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Everton 2014-15 Season Review: The Forwards

Everton's forwards got off to a roaring start to the season, but the abrupt departure of Samuel Eto'o, Everton's lack of depth, and the team's struggling midfield all complicated the job for the Toffees' attackers.

Everton's top two attackers, Steven Naismith and Romelu Lukaku, celebrate a goal in the Europa League.
Everton's top two attackers, Steven Naismith and Romelu Lukaku, celebrate a goal in the Europa League.
Philipp Schmidli/Getty Images

There was a time early in the season in which it appeared that Everton had one of the most dangerous attacking forces in the Premier League.

Steven Naismith scored a goal in each of his first three games from his faux-No. 10 position, Romelu Lukaku had two goals and an assist in Everton's first five Premier League matches, and Samuel Eto'o provided a dangerous late spark off the bench, contributing a goal and an assist in his first two games with the Toffees.

Unfortunately for Everton, the peak of this trio's effectiveness came at a time in which the club's defense was shoddy at best. The Toffees, powered by Lukaku, Naismith, and Eto'o, scored seven goals in their first three matches. They conceded ten in the same period and came away with only two points.

As the season progressed, Everton's play in the midfield became a clear source of concern, and as a result, the service to the strikers was severely handicapped. As Gareth Barry struggled to control the midfield in the absence of James McCarthy, injuries to Kevin Mirallas and Steven Pienaar left the Toffees short on quality midfield play and options on the wings.

As a result, Martinez was forced to experiment with Lukaku, Naismith, and Eto'o out wide at various points of the season, all with generally tepid results. The forcing of square pegs into round holes and poor service from the midfield led to struggles for all three strikers.

Between Everton's September 23 loss to Swansea in the League Cup and the November 11 1-1 draw against Sunderland, Lukaku had two goals in ten matches. During the three month period between November 11 and February 11, Naismith had two goals in 13 matches. Eto's went his final 11 matches with the club with no goals and one assist.

Of course, by the end of January, Samuel Eto'o had a falling out with Roberto Martinez and was ultimately sold to Sampdoria of Italy's Serie A.

Eto'o's departure opened the door for Arouna Kone, who made his 2014-15 debut in a meaningless 1-0 loss to Krasnodar in Everton's final Europa League group stage match. Meaningless might be a good way to describe Kone, in fact, as he managed only one goal and one assist in 786 minutes after returning from injury.

However, what was not meaningless was Lukaku's second-half performance. The young Belgian caught fire, quieting the critics and justifying his price tag by scoring 13 goals in 25 matches in all competitions, not to mention the four assists he amassed in the same period.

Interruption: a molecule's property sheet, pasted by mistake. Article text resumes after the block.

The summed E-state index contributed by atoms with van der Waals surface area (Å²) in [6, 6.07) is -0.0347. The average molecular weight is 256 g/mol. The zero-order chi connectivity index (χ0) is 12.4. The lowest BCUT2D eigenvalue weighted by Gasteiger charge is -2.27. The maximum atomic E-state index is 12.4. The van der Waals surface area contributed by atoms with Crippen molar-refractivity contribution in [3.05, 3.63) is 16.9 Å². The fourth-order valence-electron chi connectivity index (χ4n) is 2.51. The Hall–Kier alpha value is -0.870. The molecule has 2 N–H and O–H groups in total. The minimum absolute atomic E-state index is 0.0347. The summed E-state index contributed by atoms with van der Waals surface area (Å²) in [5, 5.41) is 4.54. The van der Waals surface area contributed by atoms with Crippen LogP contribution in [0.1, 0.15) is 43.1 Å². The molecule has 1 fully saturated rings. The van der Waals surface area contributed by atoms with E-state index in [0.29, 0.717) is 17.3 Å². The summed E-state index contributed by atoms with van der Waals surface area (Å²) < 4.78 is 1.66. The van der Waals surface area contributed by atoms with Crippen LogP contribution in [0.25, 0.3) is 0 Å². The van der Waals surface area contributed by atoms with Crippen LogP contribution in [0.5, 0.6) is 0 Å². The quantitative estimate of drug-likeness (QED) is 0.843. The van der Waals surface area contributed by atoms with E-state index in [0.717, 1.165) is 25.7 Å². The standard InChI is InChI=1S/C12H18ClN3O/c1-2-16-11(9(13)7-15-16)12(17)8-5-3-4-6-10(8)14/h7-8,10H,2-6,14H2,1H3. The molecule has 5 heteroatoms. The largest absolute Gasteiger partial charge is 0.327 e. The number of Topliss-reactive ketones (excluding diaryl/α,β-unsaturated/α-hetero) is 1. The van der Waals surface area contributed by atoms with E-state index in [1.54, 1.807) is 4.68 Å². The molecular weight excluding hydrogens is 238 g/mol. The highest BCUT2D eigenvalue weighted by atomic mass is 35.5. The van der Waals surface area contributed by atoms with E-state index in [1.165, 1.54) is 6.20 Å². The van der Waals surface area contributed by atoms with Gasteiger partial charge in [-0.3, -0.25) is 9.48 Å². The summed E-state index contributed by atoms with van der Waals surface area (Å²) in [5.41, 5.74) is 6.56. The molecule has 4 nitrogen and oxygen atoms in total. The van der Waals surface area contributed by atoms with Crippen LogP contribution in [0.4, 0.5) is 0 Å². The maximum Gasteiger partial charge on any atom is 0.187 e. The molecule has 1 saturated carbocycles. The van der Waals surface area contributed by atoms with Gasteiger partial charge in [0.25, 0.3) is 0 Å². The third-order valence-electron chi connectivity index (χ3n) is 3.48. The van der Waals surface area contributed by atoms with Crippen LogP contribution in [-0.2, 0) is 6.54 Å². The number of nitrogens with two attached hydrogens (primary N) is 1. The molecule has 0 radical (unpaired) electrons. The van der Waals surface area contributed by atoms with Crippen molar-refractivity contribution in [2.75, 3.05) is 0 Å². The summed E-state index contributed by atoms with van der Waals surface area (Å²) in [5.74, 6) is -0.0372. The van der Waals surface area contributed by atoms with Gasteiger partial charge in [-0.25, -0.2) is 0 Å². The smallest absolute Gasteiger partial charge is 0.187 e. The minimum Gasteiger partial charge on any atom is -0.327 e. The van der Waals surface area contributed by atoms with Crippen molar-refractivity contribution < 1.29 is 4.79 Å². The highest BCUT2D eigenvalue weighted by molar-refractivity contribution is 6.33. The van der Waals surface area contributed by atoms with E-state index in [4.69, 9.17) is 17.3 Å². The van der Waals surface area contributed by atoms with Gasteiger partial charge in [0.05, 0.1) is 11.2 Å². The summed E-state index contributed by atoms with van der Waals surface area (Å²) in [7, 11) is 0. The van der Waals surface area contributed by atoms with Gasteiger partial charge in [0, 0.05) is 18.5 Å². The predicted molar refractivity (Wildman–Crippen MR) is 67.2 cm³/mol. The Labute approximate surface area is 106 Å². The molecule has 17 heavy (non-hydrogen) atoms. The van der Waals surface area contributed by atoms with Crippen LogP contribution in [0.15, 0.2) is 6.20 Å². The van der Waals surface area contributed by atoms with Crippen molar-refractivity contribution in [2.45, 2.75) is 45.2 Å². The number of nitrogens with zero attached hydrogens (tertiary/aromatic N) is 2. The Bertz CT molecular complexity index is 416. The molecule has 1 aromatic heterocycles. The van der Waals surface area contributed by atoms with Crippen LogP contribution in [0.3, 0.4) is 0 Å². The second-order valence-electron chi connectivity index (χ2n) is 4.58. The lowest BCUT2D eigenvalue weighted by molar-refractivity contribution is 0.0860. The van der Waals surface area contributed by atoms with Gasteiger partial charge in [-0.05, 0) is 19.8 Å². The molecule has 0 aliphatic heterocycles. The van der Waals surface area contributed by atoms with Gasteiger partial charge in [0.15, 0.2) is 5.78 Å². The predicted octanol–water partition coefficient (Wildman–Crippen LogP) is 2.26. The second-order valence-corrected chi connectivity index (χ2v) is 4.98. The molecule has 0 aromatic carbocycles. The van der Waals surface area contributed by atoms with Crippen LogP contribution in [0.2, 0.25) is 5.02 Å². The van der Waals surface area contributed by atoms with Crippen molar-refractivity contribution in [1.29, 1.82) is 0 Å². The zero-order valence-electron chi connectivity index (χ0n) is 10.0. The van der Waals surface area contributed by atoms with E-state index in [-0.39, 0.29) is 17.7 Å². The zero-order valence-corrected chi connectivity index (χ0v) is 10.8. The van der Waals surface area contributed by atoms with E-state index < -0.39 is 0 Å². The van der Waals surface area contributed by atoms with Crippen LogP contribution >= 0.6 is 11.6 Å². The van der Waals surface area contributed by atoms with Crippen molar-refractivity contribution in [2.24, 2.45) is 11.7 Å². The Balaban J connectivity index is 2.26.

By the end of the season, Lukaku had 20 goals and seven assists in 45 matches in all competitions. He averaged a goal every 175.55 minutes, meaning he was essentially good for a goal every other game. His seven assists were second on the team to only Leighton Baines' 13.

Naismith finished with a respectable eight goals, given that he spent around half of his time on the pitch as a winger due to the struggles of Aiden McGeady, Mirallas, and Pienaar.

What We Learned

  • Romelu Lukaku is a tremendous striker. Of course, it is not that we did not know this before, but simply that we may have forgotten during Everton's miserable mid-season woes. The Belgian attacker averaged a goal every other game; it is not reasonable to expect anything better from a striker on a mid-table team. Lukaku cost Everton a fair chunk of change, but if he continues this form (or even improves upon it!), he will prove a worthwhile investment.
  • The Toffees need wingers. This is not directly related to the attackers, but it certainly impacts them. Not only does having mediocre players out wide detract from the chances the strikers will get, but it also forced them out of position on more than one occasion last season. Naismith was the prime victim of this problem. It is no coincidence that he scored three times in his first three games while playing just behind the striker, his preferred position, then failed to match that form the rest of the season. Any more time Naismith is forced to spend as a winger is time wasted.
  • Arouna Kone is not good enough. He is willing to run for days, and for that he deserves credit, but he is not a consistent finisher, he is not strong enough on the ball, and he does not do a good enough job of creating chances for his teammates to make up for his other deficiencies. Perhaps a youngster like Conor McAleny can be the one to provide depth at striker going forward, but Kone has had his fair crack at the spot and not done enough to earn it.

What do you think? How good is Romelu Lukaku? How effective can Naismith be at the proper position? Am I too hard on Arouna Kone? Sound off on these questions and more in the comments below!